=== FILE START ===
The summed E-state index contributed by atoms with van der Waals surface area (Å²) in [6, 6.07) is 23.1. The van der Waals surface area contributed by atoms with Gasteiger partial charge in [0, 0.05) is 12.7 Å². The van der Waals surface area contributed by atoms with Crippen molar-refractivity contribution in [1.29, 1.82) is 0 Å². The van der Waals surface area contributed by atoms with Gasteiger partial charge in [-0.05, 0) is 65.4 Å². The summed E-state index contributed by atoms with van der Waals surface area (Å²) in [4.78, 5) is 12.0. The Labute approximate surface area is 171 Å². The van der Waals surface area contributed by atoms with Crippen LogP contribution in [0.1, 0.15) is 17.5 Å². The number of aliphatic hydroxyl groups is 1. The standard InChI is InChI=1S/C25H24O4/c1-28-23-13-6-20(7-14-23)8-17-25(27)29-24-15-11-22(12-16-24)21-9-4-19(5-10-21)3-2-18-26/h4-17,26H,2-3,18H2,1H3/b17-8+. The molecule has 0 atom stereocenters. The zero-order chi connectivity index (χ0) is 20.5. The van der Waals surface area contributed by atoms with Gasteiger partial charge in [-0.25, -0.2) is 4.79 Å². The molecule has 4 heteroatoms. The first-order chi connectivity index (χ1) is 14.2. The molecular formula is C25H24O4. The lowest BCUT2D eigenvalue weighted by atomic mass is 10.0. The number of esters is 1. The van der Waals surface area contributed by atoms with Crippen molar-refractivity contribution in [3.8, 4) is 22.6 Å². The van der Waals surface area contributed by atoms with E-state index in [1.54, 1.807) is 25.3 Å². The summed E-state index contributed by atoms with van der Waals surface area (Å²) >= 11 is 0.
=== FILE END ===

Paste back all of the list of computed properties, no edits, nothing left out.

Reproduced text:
The summed E-state index contributed by atoms with van der Waals surface area (Å²) in [6, 6.07) is 23.1. The van der Waals surface area contributed by atoms with Gasteiger partial charge in [0, 0.05) is 12.7 Å². The van der Waals surface area contributed by atoms with Crippen molar-refractivity contribution in [1.29, 1.82) is 0 Å². The van der Waals surface area contributed by atoms with Gasteiger partial charge in [-0.05, 0) is 65.4 Å². The summed E-state index contributed by atoms with van der Waals surface area (Å²) in [4.78, 5) is 12.0. The Labute approximate surface area is 171 Å². The van der Waals surface area contributed by atoms with Crippen LogP contribution in [0.1, 0.15) is 17.5 Å². The number of aliphatic hydroxyl groups is 1. The standard InChI is InChI=1S/C25H24O4/c1-28-23-13-6-20(7-14-23)8-17-25(27)29-24-15-11-22(12-16-24)21-9-4-19(5-10-21)3-2-18-26/h4-17,26H,2-3,18H2,1H3/b17-8+. The molecule has 0 atom stereocenters. The zero-order chi connectivity index (χ0) is 20.5. The van der Waals surface area contributed by atoms with Gasteiger partial charge in [-0.25, -0.2) is 4.79 Å². The molecule has 4 heteroatoms. The first-order chi connectivity index (χ1) is 14.2. The molecular formula is C25H24O4. The lowest BCUT2D eigenvalue weighted by atomic mass is 10.0. The number of esters is 1. The van der Waals surface area contributed by atoms with Crippen molar-refractivity contribution in [3.8, 4) is 22.6 Å². The van der Waals surface area contributed by atoms with E-state index in [1.54, 1.807) is 25.3 Å². The summed E-state index contributed by atoms with van der Waals surface area (Å²) >= 11 is 0.